Other useful functions for manipulating categories include fct_relevel for manually putting one category first and fct_lump_n for combining together the smallest categories into a collective “Other” category.

Mutate summaries

All of summary functions that were introduced in the previous notebook can also be applied within the mutate version. Instead of reducing the data to a single summary row, summarizing within the mutate verb duplicates the summary statistic in each row of the data set. Here is an example of including the average number of calories across all rows of the data set:

food %>%
  mutate(sm_mean(calories))
## # A tibble: 61 x 18
##    item  food_group calories total_fat sat_fat cholesterol sodium carbs fiber
##    <chr> <chr>         <dbl>     <dbl>   <dbl>       <dbl>  <dbl> <dbl> <dbl>
##  1 Apple fruit            52       0.1   0.028           0      1 13.8    2.4
##  2 Aspa… vegetable        20       0.1   0.046           0      2  3.88   2.1
##  3 Avoc… fruit           160      14.6   2.13            0      7  8.53   6.7
##  4 Bana… fruit            89       0.3   0.112           0      1 22.8    2.6
##  5 Chic… grains          180       2.9   0.309           0    243 30.0    8.6
##  6 Stri… vegetable        31       0.1   0.026           0      6  7.13   3.4
##  7 Beef  meat            288      19.5   7.73           87    384  0      0  
##  8 Bell… vegetable        26       0     0.059           0      2  6.03   2  
##  9 Crab  fish             87       1     0.222          78    293  0.04   0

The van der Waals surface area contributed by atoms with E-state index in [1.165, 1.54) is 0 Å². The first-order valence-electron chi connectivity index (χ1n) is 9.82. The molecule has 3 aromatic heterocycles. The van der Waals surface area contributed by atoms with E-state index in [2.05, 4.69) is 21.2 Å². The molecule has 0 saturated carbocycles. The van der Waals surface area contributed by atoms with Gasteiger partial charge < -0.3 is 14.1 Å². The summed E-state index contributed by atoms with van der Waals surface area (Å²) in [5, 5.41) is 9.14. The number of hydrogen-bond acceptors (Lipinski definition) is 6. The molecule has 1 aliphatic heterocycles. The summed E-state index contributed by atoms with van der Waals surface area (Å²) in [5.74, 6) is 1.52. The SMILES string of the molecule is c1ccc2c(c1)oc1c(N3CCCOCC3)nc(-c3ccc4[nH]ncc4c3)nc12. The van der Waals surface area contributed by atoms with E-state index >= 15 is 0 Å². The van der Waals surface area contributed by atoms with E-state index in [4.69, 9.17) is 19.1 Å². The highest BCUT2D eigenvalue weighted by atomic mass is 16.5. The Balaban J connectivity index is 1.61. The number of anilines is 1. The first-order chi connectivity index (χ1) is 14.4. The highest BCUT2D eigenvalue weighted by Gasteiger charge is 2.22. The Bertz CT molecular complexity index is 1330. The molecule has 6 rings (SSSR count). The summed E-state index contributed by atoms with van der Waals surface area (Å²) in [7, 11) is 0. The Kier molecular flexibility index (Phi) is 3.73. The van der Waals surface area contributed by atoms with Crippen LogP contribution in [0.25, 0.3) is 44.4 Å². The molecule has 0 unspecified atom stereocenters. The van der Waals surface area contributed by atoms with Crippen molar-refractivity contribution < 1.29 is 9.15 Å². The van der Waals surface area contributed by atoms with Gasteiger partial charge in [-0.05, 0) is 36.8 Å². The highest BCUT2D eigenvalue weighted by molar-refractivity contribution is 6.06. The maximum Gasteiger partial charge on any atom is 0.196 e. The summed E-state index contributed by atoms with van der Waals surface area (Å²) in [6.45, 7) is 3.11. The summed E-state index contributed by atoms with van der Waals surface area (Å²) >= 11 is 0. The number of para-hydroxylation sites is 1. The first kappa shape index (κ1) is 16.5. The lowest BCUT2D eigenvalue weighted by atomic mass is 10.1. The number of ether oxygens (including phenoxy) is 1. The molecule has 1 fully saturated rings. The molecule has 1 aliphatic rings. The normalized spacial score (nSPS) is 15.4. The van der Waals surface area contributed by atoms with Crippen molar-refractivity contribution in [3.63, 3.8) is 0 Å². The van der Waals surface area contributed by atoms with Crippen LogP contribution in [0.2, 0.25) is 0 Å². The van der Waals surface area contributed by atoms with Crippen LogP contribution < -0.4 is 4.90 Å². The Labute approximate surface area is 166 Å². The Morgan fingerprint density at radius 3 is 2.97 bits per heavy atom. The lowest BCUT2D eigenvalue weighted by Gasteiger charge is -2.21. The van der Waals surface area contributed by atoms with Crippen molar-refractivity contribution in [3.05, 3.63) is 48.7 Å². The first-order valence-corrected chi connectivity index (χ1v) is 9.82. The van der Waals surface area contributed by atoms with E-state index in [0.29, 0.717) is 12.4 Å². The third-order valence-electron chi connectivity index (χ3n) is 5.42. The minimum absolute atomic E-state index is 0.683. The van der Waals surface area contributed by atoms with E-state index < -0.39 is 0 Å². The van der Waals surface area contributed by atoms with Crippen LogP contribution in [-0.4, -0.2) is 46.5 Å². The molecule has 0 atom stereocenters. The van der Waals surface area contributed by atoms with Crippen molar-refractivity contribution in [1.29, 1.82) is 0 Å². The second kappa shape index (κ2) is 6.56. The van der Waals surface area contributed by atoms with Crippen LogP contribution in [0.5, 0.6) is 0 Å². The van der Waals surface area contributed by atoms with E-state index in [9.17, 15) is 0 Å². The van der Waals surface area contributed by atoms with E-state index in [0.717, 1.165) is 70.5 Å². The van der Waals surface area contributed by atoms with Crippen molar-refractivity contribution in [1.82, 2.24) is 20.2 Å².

## 10 Broc… vegetable        34       0.3   0.039           0     33  6.64   2.6
## # … with 51 more rows, and 9 more variables: sugar <dbl>, protein <dbl>,
## #   iron <dbl>, vitamin_a <dbl>, vitamin_c <dbl>, wiki <chr>,
## #   description <chr>, color <chr>, calories_mean <dbl>

As with any call to mutate, all of the original variables are kept in the output and the new variable is added at the end. Using select we can verify that the average calories has in fact been added to each row of the table.

food %>%
  mutate(sm_mean(calories)) %>%
  select(item, food_group, calories, calories_mean)
## # A tibble: 61 x 4
##    item        food_group calories calories_mean
##    <chr>       <chr>         <dbl>         <dbl>
##  1 Apple       fruit            52          114.
##  2 Asparagus   vegetable        20          114.
##  3 Avocado     fruit           160          114.
##  4 Banana      fruit            89          114.
##  5 Chickpea    grains          180          114.
##  6 String Bean vegetable        31          114.
##  7 Beef        meat            288          114.
##  8 Bell Pepper vegetable        26          114.
##  9 Crab        fish             87          114.
## 10 Broccoli    vegetable        34          114.
## # … with 51 more rows

The power of mutate summaries becomes particularly clear when grouping the data. If we group the data set by one or more variables and apply a summary function within a mutation, the repeated summaries will be done within each group. Here is an example of adding the average calories of each food group to the data set:

food %>%
  group_by(food_group) %>%
  mutate(sm_mean(calories)) %>%
  select(item, food_group, calories, calories_mean)
## # A tibble: 61 x 4
## # Groups:   food_group [6]
##    item        food_group calories calories_mean
##    <chr>       <chr>         <dbl>         <dbl>
##  1 Apple       fruit            52          54.9
##  2 Asparagus   vegetable        20          37.4
##  3 Avocado     fruit           160          54.9